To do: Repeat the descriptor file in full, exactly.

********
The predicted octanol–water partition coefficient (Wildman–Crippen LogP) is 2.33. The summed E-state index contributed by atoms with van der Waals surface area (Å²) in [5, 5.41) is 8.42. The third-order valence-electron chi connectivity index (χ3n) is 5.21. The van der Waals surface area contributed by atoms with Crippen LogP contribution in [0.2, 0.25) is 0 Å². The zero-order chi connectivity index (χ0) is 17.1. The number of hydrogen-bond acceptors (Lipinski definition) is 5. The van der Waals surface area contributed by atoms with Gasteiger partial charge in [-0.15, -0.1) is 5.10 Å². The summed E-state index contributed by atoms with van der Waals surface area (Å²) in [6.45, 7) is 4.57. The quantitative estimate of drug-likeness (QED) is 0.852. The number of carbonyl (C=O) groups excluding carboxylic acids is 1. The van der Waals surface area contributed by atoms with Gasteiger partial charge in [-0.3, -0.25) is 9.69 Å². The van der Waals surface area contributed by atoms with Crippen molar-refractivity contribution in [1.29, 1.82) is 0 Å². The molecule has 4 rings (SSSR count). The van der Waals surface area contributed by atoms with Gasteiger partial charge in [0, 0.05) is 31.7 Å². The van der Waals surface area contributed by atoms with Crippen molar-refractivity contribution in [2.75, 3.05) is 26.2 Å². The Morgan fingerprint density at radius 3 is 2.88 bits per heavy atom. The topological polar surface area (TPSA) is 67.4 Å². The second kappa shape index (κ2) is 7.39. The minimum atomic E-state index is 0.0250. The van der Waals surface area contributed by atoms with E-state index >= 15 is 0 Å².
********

The predicted octanol–water partition coefficient (Wildman–Crippen LogP) is 2.33. The summed E-state index contributed by atoms with van der Waals surface area (Å²) in [5, 5.41) is 8.42. The third-order valence-electron chi connectivity index (χ3n) is 5.21. The van der Waals surface area contributed by atoms with Crippen LogP contribution in [0.2, 0.25) is 0 Å². The zero-order chi connectivity index (χ0) is 17.1. The number of hydrogen-bond acceptors (Lipinski definition) is 5. The van der Waals surface area contributed by atoms with Gasteiger partial charge in [-0.15, -0.1) is 5.10 Å². The summed E-state index contributed by atoms with van der Waals surface area (Å²) in [6.45, 7) is 4.57. The quantitative estimate of drug-likeness (QED) is 0.852. The number of carbonyl (C=O) groups excluding carboxylic acids is 1. The van der Waals surface area contributed by atoms with Gasteiger partial charge in [-0.3, -0.25) is 9.69 Å². The van der Waals surface area contributed by atoms with Crippen molar-refractivity contribution in [1.29, 1.82) is 0 Å². The molecule has 4 rings (SSSR count). The van der Waals surface area contributed by atoms with Gasteiger partial charge in [0, 0.05) is 31.7 Å². The van der Waals surface area contributed by atoms with Crippen molar-refractivity contribution in [2.75, 3.05) is 26.2 Å². The Morgan fingerprint density at radius 3 is 2.88 bits per heavy atom. The topological polar surface area (TPSA) is 67.4 Å². The second kappa shape index (κ2) is 7.39. The minimum atomic E-state index is 0.0250. The van der Waals surface area contributed by atoms with E-state index >= 15 is 0 Å².